|Tipo di tesi||Tesi di laurea magistrale|
|Titolo||Validazione dei geni candidati, derivati da una meta-analisi di espressione genica in silico, nella reversione del fenotipo di carcinoma anaplastico della tiroide (ATC)|
|Titolo in inglese||Validation of candidate genes derived from in silico gene expression meta-analysis for reprogramming of anaplastic thyroid carcinoma (ATC) phenotype|
|Struttura||Dipartimento di Scienze della Vita|
|Corso di studi||BIOTECNOLOGIE MEDICHE (D.M. 270/04)|
|Data inizio appello||2020-04-08|
|Disponibilità||Embargo di 3 anni|
|Data di rilascio||2023-04-08|
Il cancro alla tiroide, la neoplasia più comune del sistema endocrino, ha un’incidenza crescente nella popolazione mondiale. Il suo comportamento clinico e la sua prognosi appaiono ampiamente eterogenei a causa del grado di differenziamento delle cellule tumorali.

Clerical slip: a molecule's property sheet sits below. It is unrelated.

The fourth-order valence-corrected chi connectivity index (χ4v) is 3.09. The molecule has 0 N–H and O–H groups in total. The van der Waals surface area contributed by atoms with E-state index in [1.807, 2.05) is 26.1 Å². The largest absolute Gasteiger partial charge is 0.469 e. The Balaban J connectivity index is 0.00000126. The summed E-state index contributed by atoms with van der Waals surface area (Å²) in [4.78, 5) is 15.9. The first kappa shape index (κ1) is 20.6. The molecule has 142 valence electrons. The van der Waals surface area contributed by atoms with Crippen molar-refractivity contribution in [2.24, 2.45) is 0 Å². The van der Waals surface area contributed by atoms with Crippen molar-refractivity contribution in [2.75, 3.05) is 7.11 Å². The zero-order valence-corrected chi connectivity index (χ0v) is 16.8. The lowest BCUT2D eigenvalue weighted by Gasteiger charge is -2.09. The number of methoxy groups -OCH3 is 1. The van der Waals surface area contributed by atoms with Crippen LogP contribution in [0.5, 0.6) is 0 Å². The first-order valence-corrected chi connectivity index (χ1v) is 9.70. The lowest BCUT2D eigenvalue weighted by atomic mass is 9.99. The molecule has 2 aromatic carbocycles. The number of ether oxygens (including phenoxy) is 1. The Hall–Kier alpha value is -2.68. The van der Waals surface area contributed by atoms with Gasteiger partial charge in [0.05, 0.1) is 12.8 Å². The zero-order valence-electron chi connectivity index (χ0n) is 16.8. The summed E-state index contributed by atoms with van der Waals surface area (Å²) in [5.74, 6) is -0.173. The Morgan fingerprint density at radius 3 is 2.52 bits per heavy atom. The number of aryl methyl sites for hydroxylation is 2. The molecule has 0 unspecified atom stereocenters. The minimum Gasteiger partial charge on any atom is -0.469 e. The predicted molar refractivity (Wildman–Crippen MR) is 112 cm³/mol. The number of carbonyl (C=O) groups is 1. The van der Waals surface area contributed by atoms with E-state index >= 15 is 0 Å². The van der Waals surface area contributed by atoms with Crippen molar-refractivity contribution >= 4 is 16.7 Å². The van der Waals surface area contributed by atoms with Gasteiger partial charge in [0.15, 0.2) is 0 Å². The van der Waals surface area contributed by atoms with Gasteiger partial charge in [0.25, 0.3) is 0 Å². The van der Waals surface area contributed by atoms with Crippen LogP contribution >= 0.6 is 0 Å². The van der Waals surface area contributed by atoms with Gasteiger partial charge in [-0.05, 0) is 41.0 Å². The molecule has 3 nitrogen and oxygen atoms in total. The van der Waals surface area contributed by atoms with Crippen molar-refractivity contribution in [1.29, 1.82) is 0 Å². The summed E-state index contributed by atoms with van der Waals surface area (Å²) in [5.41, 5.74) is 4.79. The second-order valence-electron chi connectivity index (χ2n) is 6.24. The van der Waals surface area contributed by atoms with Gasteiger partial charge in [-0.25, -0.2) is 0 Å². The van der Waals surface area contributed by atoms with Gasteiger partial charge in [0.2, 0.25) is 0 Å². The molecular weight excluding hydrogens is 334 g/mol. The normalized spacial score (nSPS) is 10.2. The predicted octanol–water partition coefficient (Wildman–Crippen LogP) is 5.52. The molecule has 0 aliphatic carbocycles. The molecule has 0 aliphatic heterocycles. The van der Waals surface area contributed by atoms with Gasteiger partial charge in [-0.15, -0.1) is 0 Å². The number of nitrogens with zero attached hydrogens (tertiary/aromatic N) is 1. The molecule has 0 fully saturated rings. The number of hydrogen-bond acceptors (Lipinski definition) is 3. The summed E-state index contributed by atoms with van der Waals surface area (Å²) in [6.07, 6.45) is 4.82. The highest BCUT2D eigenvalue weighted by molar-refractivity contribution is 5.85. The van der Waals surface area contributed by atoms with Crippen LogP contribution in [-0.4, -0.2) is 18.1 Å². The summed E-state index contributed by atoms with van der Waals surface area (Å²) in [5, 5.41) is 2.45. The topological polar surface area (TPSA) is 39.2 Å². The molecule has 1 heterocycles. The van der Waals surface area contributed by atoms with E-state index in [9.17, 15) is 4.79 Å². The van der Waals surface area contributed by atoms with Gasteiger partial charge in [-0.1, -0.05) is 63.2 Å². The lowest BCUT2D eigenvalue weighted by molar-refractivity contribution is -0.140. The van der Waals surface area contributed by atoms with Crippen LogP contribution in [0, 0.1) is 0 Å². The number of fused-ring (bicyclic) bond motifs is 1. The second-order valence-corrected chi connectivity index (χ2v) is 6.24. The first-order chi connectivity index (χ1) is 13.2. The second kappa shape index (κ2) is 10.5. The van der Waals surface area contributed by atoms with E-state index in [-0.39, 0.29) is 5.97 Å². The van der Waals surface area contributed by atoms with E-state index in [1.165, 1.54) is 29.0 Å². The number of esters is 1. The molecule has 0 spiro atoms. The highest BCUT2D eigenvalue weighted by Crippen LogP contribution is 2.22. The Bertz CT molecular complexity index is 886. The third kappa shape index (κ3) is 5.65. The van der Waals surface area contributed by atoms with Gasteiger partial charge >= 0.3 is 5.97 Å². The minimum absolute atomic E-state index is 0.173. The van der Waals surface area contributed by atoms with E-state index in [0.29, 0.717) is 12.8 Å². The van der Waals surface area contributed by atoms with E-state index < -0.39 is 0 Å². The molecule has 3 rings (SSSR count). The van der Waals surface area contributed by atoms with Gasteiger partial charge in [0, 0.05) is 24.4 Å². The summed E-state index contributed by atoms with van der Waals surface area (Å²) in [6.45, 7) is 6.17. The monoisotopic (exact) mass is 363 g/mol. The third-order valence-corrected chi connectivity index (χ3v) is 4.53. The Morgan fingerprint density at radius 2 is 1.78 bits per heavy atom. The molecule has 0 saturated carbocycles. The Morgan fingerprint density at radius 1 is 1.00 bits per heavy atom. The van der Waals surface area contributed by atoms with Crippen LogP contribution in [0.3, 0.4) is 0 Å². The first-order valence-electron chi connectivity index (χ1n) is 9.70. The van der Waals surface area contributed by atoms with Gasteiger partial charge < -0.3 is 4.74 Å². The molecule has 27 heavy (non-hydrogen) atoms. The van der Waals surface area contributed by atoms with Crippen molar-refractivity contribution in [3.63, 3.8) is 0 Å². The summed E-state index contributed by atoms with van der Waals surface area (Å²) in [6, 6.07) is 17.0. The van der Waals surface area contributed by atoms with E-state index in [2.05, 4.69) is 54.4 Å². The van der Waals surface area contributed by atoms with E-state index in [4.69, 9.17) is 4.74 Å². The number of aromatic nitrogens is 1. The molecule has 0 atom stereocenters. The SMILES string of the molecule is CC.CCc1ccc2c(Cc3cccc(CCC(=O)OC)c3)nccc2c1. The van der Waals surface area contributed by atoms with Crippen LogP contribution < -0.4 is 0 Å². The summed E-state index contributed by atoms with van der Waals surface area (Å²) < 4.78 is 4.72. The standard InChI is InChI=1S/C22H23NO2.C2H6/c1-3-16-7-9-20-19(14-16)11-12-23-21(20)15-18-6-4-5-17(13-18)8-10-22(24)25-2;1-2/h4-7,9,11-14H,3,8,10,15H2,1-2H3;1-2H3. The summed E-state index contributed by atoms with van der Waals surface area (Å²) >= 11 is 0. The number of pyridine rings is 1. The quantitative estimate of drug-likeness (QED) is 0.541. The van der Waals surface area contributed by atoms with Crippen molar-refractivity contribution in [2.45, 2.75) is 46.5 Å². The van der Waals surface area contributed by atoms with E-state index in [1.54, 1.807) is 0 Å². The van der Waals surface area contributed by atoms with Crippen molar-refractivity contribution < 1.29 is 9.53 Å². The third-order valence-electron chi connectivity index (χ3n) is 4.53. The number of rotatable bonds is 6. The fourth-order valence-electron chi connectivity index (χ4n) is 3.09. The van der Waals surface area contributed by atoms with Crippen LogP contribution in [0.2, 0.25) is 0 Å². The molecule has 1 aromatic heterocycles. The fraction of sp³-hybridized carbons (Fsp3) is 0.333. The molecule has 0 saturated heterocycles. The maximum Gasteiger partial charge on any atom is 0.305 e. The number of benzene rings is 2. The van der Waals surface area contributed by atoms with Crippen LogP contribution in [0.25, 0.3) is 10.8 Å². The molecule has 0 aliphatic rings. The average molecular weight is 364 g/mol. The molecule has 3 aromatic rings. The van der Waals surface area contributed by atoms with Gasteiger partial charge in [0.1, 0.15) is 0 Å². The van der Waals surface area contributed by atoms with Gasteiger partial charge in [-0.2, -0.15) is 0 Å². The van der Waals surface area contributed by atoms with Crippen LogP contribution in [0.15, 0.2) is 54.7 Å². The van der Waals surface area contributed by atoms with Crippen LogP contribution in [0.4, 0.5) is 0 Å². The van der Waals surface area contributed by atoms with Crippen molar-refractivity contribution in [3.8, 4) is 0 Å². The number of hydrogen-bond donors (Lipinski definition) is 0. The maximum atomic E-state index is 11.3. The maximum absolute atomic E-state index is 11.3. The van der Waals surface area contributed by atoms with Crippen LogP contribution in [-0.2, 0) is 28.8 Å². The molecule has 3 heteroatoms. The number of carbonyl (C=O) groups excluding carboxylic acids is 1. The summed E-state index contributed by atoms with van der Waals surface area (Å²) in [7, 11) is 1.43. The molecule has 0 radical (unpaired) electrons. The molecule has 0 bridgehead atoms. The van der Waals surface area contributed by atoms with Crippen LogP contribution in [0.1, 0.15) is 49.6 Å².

Thyroid cancer, the most common malignancy of the endocrine system, has shown increasing incidence in the population worldwide. Clinical behavior and prognosis appear widely heterogeneous being affected by the degree of differentiation of tumor cells. Anaplastic Thyroid Carcinoma (ATC) is the less frequent and most aggressive type of thyroid cancer (2-3% of cases). It has a 5-year survival rate of 5% and it contributes to 39% of the total death caused by thyroid cancer. The high mortality rate of ATC is due primarily to the absence of effective therapies being these tumors resistant to classical therapies for thyroid tumor. Due to its rarity and high grade of genetic mutation, ATC is among the most complicated target in thyroid oncology. The epithelial–mesenchymal transition (EMT) is a cellular process by which epithelial cells lose their polarity and adhesions and gain mesenchymal properties such as migration and invasiveness. EMT is essential during normal embryonic development, tissue regeneration and wound healing but it is also involved in tumor progression leading to metastatic expansion, cancer cell “stemness” and resistance to treatments. Starting from publicly available gene expression data, we generated a differential Gene Expression Signature (dGES) comparing Differentiated Thyroid Carcinoma (DTC) to ATC. This dGES was used to interrogate the Connectivity Map (CMap) database, which contains gene signature of cell lines treated with thousands of perturbagenes (FDA-approved drugs, overexpressed and knockdown genes). We obtained a list of genes that when over-expressed or down-regulated, gives gene signatures positively or negatively correlated with dGES (input). Among the top scoring perturbagenes, we found OVOL2 (OVO Like zinc finger 2) whose over-expression induces the GES with the highest inversely correlated score. OVOL2 is a transcription repressor able to suppress EMT and maintain the identity of epithelial cells through the transcriptional repression of several EMT regulators. We validated in vitro the role of OVOL2 in two ATC cell lines, 8505c and Cal-62, by overexpressing it with an inducible lentiviral vector. We demonstrated that OVOL2 induces the inhibition of cell proliferation, adhesion, migration and causes the block of cell cycle in G2/M phase. Overall, our data provide new evidence on the importance of the EMT process in the dedifferentiation and aggressiveness of ATC and offer a clue to a potential therapy target.